We have already begun to transplant artichokes (alcachofa) and creeping camomile (manzanilla) in the outermost layer of the snail garden. Both are hearty perennial varieties. Artichokes can withstand cold temperatures and the creeping chamomile can handle light foot traffic. San Miguel is at about 6,300 ft above sea level. There is one monsoon season in the middle and late summer and occasional spring rains, but otherwise it is a very dry climate. The temperature also changes dramatically, you will fry during the day, but need a sweater at night. These factors make growing food more challenging. This garden is a perennial food and medicine garden so we must pick plants that can handle this extreme climate throughout the year. We also submerged the ollas, which are the porous ceramic pots that maintain humidity in the soil. They are an ancient design brought to us by the Chinese, muchas gracias. They are so very helpful in reducing water use and increasing the viability of gardening in a desert climate. Here are some photos of the work we did on the circle garden in the beginning of the week. We have since made more progress, I just didn’t get a chance to document it.
I also had the pleasure of visiting the construction site of my new friend Ombertos adobe house. He is making all the adobe bricks himself, using dirt and manure. The manure contains fibers which bind the dirt particles together much like cob, but on a smaller scale. The different types of earth building are interesting to explore. There are so many methods and variations that use fundamentally the same ingredients.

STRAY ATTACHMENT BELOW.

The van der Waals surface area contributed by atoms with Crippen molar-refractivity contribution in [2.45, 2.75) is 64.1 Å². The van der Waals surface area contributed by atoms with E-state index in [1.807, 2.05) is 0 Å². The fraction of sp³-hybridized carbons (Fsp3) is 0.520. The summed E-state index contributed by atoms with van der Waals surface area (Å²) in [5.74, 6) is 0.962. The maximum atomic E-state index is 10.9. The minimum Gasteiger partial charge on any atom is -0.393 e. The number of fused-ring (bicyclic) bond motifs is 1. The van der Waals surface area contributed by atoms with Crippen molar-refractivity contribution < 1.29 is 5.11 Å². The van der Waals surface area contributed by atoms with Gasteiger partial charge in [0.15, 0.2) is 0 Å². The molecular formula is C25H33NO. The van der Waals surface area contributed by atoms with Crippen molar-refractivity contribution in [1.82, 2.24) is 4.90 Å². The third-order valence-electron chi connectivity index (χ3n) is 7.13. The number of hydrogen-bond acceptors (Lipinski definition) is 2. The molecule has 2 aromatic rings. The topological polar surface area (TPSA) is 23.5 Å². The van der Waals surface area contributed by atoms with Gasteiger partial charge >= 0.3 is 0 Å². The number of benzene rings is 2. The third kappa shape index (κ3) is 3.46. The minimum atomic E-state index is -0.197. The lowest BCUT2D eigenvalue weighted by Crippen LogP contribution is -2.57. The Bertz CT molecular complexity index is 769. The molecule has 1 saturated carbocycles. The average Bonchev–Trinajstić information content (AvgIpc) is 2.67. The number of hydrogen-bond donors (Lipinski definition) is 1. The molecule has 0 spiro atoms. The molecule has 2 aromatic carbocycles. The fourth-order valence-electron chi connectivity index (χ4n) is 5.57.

Ombertos soil is very silty, good for growing food, but not for making his bricks, so he gets his dirt from about a quarter of a mile down the road. It is amazing how dramatically the soil can vary from place to place even as close as 50 feet apart. In the spring Omberto grows the three sister, corn, beans and sqaush in the fields surrounding his casita.
The bricks and the binder between them is made of the same proportions of dirt and manure. With all earth building the materials are cheap, sometimes free, but the labor is demanding. Think about hand making enough bricks by hand to build a house, or building a cob house handful by handful. It is definitely a process, but when you consider its environmental cost in comparison to conventional building it is well worth the trouble. Plus earthen buildings breath because they are alive 🙂
Please check out this video! Part 1 of the UMASS permaculture project documentary…